Compliant vs. Committed: What’s the Difference?

April 22, 2015
by Nathan Carlisle, Safety Supervisor

Have you heard the quote “Integrity is doing the right thing, even when no one is watching?” Too often, we are willing to take shortcuts to shave off a few minutes of a task. Many times, we are only compliant with rules and procedures when a supervisor is present.

Daily tasks that are small and tedious are often when workers fall short of performing proper safety procedures. Having a commitment to safety requires us to not only being compliant with regulations on the clock but to also keep safety top of mind when we go home after a day of work. It needs to be a lifestyle.

As a safety supervisor, I oversee WTS employeeled safety meetings in various locations across the U.S. Employee-led safety meetings are when crew members conduct a presentation about a topic to their peers. During these routine safety meetings, I always ask crew members to define “compliant” and “committed.” I also ask them to raise their hands if they are committed to being safe. Typically, everyone in the class raises their hands.

In effort to really show the difference between compliant and committed, I start with a series of questions. I first ask, “By a show of hands, who is going to mow their lawn this weekend?” Most hands go up. I then ask, “Who will wear eye protection while mowing their lawn?” Fewer hands shoot up. Next question: “Who will wear eye AND ear protection as you mow?” Very few hands rise, signifying that almost no one plans to wear ear protection while they mow their lawn.

From there, I explain that being committed to safety carries beyond the work day. At home, safety practices should be followed just as much as at work. We wear eye and ear protection when working on the job site – why not at home? The next step after being compliant with safety practices is to be committed to safety as well.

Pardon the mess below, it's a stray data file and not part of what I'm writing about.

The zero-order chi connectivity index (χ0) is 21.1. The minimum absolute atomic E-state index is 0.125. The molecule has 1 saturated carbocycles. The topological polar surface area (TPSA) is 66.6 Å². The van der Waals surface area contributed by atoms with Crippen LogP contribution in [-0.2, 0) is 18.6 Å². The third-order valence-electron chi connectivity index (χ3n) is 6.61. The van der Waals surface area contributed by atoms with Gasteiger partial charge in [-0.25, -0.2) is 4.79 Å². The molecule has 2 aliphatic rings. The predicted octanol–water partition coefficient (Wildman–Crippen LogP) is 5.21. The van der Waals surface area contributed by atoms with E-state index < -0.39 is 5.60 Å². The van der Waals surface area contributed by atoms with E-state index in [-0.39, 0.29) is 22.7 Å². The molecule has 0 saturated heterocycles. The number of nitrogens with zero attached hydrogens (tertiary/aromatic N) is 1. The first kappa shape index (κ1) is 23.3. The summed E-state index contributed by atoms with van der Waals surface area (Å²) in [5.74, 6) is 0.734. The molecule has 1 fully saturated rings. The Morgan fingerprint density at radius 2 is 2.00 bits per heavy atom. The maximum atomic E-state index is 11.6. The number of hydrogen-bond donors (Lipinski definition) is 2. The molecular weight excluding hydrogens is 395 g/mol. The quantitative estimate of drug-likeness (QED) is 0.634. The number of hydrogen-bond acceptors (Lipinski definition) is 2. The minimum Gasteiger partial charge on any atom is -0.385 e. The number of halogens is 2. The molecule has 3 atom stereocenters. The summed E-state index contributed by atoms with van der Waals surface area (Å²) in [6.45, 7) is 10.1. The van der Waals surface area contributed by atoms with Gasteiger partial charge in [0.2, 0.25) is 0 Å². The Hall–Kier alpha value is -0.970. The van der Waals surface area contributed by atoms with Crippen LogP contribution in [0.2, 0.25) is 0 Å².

Most workers have been persuaded that eye protection is an immediate safety benefit. Persuasion of using ear protection, however, is a little harder because most consequences aren’t noticed until years later when people start experiencing hearing loss.

Unfortunately, it might take a catastrophic event to occur in someone’s life to alter their mindset. Taking precaution is the key to prevention. When I first began working as a tree trimmer, I witnessed a co-worker get hit in the head with a hanger that we had been working around for several hours that day. I directly saw the result – that my 23-year-old friend was badly injured, paralyzed and in a coma for six months. Eighteen years later, he remains paralyzed. From the moment of the accident, I can assure you that everyone who witnessed the accident was convinced that safety precautions are imperative.

I believe that we don’t go to work with the intention of hurting ourselves or others, and you really have to work hard to get injured with every safety measure we have in place (job briefings, Brother’s and Sister’s Keeper, and our safety challenges). And still, we take short cuts. We might breeze through a job briefing and sign the forms without thinking about being committed to safety; instead we’re more concerned about being compliant. A commitment to safety and to all our procedures is key to preventing injuries.

At what point do you rise from not only being compliant but also becoming committed? I hope it doesn’t take an injury to convince you to take the next steps toward your commitment to safety. Act now and stay focused every day, you will be on your way to not only being compliant but committed to safety for yourself, your family at WTS and your family at home.